Tidying up the job matrix:
In the middle of the project, we realized that the AI of the different job classes started to get hectic.
There are 20 job classes in LKS
and eventually the AI matrix of their behavior depending of the enemy/object targets had to be rewritten, and that took a lot of time.
For example, depending of the target, the behavior of a farmer should be different from the carpenter’s. And if you don’t tidy up your job matrix properly, you can end up with soldiers digging holes whereas it should be the farmer’s job. We also had to consider and readjust the timing of when we made each job class available, to allow you to beat each boss while keeping the game balanced.
Deleting the 1st chapter of Little King's Story:
In the original code, there was an introduction chapter where you could play Corobo in pajamas looking for the crown. It took you around 40 minutes before you could find the crown, and it actually hindered the tempo.
That’s why we decided to cut this and replace it with the opening you can see in the final game.
Remove all the Wii remote motion control features:
When we started to work on LKS
, we considered using the Wii remote motion control functions but eventually we abandoned this idea as it didn’t really work with the game, and didn’t make it more fun to play.
Our conclusion is that implementing the Wii remote motion features just for the sake of implementing them is wrong.
Additional effects were necessary:
The final product we created was correct, but we needed to put additional post-effects on screen. However, we were running out of memory, until one of our programmers had a spark of genius and managed to create an effect we called “Cross Lemonade,” which you can see in the final version of the game.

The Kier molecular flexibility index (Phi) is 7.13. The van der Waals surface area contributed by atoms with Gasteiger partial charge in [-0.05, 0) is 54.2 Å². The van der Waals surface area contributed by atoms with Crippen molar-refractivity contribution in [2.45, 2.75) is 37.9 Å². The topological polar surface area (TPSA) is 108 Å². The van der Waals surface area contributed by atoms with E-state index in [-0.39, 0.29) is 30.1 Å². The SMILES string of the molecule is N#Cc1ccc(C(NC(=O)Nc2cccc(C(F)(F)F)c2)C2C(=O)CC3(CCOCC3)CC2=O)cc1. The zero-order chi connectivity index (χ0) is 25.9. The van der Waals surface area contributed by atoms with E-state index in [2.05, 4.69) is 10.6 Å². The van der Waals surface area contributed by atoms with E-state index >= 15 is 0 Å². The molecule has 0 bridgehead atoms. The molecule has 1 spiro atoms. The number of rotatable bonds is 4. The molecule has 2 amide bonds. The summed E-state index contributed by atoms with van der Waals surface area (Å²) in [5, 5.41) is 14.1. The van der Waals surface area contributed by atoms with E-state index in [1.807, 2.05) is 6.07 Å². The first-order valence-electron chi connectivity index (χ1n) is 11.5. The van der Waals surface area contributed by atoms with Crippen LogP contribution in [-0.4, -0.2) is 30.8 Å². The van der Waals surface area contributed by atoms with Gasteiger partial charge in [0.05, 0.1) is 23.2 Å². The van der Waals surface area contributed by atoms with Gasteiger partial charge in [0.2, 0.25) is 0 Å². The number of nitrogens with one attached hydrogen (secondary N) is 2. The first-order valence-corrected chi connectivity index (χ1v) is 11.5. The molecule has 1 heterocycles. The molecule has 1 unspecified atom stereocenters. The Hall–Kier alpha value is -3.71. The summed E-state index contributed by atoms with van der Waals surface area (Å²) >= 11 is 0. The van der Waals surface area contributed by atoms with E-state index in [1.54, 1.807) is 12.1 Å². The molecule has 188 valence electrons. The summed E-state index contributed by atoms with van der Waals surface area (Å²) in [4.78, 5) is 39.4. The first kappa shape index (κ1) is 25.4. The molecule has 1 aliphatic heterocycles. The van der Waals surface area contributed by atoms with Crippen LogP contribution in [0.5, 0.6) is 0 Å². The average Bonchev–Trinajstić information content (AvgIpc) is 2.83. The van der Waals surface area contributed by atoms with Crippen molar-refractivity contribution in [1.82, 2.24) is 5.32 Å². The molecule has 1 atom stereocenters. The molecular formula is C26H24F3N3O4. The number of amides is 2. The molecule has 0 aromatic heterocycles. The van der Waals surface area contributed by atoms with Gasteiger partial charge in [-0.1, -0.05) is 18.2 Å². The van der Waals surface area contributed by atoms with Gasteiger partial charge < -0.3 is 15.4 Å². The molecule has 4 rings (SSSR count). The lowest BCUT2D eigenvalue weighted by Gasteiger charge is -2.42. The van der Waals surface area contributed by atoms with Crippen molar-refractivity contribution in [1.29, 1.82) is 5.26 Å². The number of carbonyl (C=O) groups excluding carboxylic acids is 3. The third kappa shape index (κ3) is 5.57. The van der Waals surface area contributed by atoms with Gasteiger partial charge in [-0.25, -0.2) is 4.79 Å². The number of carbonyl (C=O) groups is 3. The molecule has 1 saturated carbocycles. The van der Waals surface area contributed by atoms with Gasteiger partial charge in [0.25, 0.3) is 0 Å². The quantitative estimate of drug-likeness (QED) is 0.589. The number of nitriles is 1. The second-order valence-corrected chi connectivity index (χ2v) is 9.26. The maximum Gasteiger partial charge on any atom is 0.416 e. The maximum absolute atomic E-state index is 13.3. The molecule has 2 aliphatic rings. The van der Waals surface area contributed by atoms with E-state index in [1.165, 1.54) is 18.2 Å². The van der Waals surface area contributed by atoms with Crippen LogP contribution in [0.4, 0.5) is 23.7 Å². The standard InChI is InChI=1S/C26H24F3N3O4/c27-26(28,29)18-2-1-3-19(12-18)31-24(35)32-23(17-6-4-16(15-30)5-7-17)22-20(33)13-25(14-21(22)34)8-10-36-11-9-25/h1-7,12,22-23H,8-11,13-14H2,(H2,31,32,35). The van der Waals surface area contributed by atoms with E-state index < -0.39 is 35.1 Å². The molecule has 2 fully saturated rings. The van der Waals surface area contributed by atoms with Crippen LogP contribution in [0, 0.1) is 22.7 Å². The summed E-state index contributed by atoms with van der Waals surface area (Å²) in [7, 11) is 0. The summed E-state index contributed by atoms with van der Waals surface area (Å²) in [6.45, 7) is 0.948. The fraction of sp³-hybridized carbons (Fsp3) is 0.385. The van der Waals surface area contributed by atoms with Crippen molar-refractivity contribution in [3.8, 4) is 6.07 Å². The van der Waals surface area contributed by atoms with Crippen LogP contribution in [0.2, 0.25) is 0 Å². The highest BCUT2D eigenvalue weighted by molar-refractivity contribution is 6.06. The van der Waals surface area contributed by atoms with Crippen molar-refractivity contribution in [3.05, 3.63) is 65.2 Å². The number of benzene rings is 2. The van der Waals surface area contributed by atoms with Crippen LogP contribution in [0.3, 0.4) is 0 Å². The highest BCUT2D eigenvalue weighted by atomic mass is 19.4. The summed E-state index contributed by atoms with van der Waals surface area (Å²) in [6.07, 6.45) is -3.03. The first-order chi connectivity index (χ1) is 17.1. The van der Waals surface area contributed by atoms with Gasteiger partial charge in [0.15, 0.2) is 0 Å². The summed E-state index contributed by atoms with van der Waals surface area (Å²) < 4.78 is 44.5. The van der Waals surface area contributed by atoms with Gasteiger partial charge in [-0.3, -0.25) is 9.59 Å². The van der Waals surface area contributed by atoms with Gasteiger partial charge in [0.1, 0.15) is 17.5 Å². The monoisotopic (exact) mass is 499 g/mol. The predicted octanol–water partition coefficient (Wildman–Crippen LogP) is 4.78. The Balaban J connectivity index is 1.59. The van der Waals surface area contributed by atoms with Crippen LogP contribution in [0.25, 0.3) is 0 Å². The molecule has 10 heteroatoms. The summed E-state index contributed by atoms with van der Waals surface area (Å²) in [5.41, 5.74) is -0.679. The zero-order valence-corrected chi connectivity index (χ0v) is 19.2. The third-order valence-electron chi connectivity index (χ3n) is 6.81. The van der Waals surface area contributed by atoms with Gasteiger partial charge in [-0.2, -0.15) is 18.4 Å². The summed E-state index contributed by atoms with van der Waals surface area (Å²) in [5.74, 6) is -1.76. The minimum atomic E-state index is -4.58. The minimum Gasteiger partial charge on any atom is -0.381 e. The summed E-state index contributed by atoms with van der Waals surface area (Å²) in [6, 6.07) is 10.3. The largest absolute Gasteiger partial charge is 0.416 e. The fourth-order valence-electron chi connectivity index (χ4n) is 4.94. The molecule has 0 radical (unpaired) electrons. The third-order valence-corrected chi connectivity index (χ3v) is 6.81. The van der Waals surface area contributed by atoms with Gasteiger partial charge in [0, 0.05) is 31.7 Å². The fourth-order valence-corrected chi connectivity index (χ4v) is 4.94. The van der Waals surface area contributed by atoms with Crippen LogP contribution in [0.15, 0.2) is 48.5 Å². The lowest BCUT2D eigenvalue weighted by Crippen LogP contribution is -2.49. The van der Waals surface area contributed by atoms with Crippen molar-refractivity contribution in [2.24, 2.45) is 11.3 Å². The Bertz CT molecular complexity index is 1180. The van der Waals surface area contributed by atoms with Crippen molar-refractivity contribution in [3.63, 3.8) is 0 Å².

I would say that you need to control the flow of ideas and delete things when necessary. During the development of a game, when you have a good concept, the staff usually comes up with a lot of ideas. My head is actually filled with so many ideas that I can’t see the end of it.
However, no matter the type of game you are making, whether it’s an RPG or action game, adding too many ideas does not serve the game and they have to be polished properly, meaning tidying up and cutting out elements, if you want to achieve a high quality game.
There were more than 100 people working on LKS
in some capacity. The main development staff worked on this project from the beginning to the last end, but the rest of the staff mentioned below was actually working from time to time on LKS
Main development staff: 20 people
Modeler: 10 people
Character Artist: 2 people
Composer: 2 people
Sound Effect: 5 people
Musicians: 30 people
Voice Actors: 18 people (mysterious foreign friends)
Storyboard: 1 person
Movie: 12 people
UI Designer: 1 person
Title logo designer: 1 person
2006 June: Game Concept
2006 November: Evaluation of the prototype
2007 March: Full development start
End of February 2009: European master submission
End of April 2009: US and Japanese master submission
April 26, 2009, European release
July 21st, 2009, US release
September 3rd, 2009, Japanese release
Adobe Platform (Photoshop, After Effect, etc…)
File numbers: 1,338 files
Code size: Around 3.13MB
Code data size: Around 657KB
[CG data, movie data, and sound data are not included in the figures above.]